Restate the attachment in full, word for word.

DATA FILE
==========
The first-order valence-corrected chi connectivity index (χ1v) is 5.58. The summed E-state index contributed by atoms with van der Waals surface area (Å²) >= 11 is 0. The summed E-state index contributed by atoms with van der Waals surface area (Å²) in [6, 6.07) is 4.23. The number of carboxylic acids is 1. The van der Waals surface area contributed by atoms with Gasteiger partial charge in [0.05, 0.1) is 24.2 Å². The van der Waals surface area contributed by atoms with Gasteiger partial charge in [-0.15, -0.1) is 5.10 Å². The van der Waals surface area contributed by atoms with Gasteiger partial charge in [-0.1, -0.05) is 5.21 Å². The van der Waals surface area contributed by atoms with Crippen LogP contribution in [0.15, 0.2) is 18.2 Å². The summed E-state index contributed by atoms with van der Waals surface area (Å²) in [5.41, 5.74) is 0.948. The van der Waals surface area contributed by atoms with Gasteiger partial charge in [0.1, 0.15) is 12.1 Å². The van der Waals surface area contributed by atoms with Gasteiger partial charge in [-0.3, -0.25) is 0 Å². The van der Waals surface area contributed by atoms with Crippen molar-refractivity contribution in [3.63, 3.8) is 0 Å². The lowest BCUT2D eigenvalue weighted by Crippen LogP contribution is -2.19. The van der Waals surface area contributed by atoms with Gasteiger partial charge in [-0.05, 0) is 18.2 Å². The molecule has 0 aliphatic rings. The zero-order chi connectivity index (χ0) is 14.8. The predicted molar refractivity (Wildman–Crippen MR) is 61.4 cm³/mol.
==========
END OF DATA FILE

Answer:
The first-order valence-corrected chi connectivity index (χ1v) is 5.58. The summed E-state index contributed by atoms with van der Waals surface area (Å²) >= 11 is 0. The summed E-state index contributed by atoms with van der Waals surface area (Å²) in [6, 6.07) is 4.23. The number of carboxylic acids is 1. The van der Waals surface area contributed by atoms with Gasteiger partial charge in [0.05, 0.1) is 24.2 Å². The van der Waals surface area contributed by atoms with Gasteiger partial charge in [-0.15, -0.1) is 5.10 Å². The van der Waals surface area contributed by atoms with Gasteiger partial charge in [-0.1, -0.05) is 5.21 Å². The van der Waals surface area contributed by atoms with Crippen LogP contribution in [0.15, 0.2) is 18.2 Å². The summed E-state index contributed by atoms with van der Waals surface area (Å²) in [5.41, 5.74) is 0.948. The van der Waals surface area contributed by atoms with Gasteiger partial charge in [0.1, 0.15) is 12.1 Å². The van der Waals surface area contributed by atoms with Gasteiger partial charge in [-0.3, -0.25) is 0 Å². The van der Waals surface area contributed by atoms with Crippen molar-refractivity contribution in [3.63, 3.8) is 0 Å². The lowest BCUT2D eigenvalue weighted by Crippen LogP contribution is -2.19. The van der Waals surface area contributed by atoms with Gasteiger partial charge in [-0.05, 0) is 18.2 Å². The molecule has 0 aliphatic rings. The zero-order chi connectivity index (χ0) is 14.8. The predicted molar refractivity (Wildman–Crippen MR) is 61.4 cm³/mol.